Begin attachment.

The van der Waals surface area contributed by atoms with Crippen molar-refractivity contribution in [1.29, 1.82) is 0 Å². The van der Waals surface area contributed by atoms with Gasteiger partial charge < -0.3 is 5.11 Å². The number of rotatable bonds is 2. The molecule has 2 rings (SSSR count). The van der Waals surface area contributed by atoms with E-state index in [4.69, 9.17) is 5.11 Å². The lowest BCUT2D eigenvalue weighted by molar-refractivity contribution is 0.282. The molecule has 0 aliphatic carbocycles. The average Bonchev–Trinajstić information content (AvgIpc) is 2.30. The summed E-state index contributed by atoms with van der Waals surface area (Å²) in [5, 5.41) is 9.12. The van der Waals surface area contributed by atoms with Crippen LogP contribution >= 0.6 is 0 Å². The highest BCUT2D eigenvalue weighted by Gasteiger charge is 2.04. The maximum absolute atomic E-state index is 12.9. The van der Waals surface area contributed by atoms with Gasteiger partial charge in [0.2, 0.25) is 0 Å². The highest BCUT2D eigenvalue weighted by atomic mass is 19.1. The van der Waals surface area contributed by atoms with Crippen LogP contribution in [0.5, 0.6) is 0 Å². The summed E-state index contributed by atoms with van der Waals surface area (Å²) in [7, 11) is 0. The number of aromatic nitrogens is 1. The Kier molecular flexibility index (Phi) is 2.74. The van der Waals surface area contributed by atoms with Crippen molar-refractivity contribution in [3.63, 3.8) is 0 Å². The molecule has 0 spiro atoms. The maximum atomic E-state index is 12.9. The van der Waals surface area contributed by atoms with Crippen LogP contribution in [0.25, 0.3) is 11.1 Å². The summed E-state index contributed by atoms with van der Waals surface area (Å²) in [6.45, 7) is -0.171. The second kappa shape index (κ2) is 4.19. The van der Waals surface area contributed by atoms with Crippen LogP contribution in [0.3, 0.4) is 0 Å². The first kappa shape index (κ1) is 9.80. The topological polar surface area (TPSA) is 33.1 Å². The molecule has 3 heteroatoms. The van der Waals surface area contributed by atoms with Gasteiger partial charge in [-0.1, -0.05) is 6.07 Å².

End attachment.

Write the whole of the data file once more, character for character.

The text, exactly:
The van der Waals surface area contributed by atoms with Crippen molar-refractivity contribution in [1.29, 1.82) is 0 Å². The van der Waals surface area contributed by atoms with Gasteiger partial charge < -0.3 is 5.11 Å². The number of rotatable bonds is 2. The molecule has 2 rings (SSSR count). The van der Waals surface area contributed by atoms with E-state index in [4.69, 9.17) is 5.11 Å². The lowest BCUT2D eigenvalue weighted by molar-refractivity contribution is 0.282. The molecule has 0 aliphatic carbocycles. The average Bonchev–Trinajstić information content (AvgIpc) is 2.30. The summed E-state index contributed by atoms with van der Waals surface area (Å²) in [5, 5.41) is 9.12. The van der Waals surface area contributed by atoms with Crippen LogP contribution >= 0.6 is 0 Å². The highest BCUT2D eigenvalue weighted by Gasteiger charge is 2.04. The maximum absolute atomic E-state index is 12.9. The van der Waals surface area contributed by atoms with Gasteiger partial charge in [0.2, 0.25) is 0 Å². The highest BCUT2D eigenvalue weighted by atomic mass is 19.1. The van der Waals surface area contributed by atoms with Crippen LogP contribution in [0.5, 0.6) is 0 Å². The summed E-state index contributed by atoms with van der Waals surface area (Å²) in [7, 11) is 0. The number of aromatic nitrogens is 1. The Kier molecular flexibility index (Phi) is 2.74. The van der Waals surface area contributed by atoms with Crippen molar-refractivity contribution in [3.63, 3.8) is 0 Å². The molecule has 0 spiro atoms. The maximum atomic E-state index is 12.9. The van der Waals surface area contributed by atoms with Crippen LogP contribution in [0.25, 0.3) is 11.1 Å². The summed E-state index contributed by atoms with van der Waals surface area (Å²) in [6.45, 7) is -0.171. The second kappa shape index (κ2) is 4.19. The van der Waals surface area contributed by atoms with Crippen LogP contribution in [0.3, 0.4) is 0 Å². The first kappa shape index (κ1) is 9.80. The topological polar surface area (TPSA) is 33.1 Å². The molecule has 3 heteroatoms. The van der Waals surface area contributed by atoms with Gasteiger partial charge in [-0.1, -0.05) is 6.07 Å².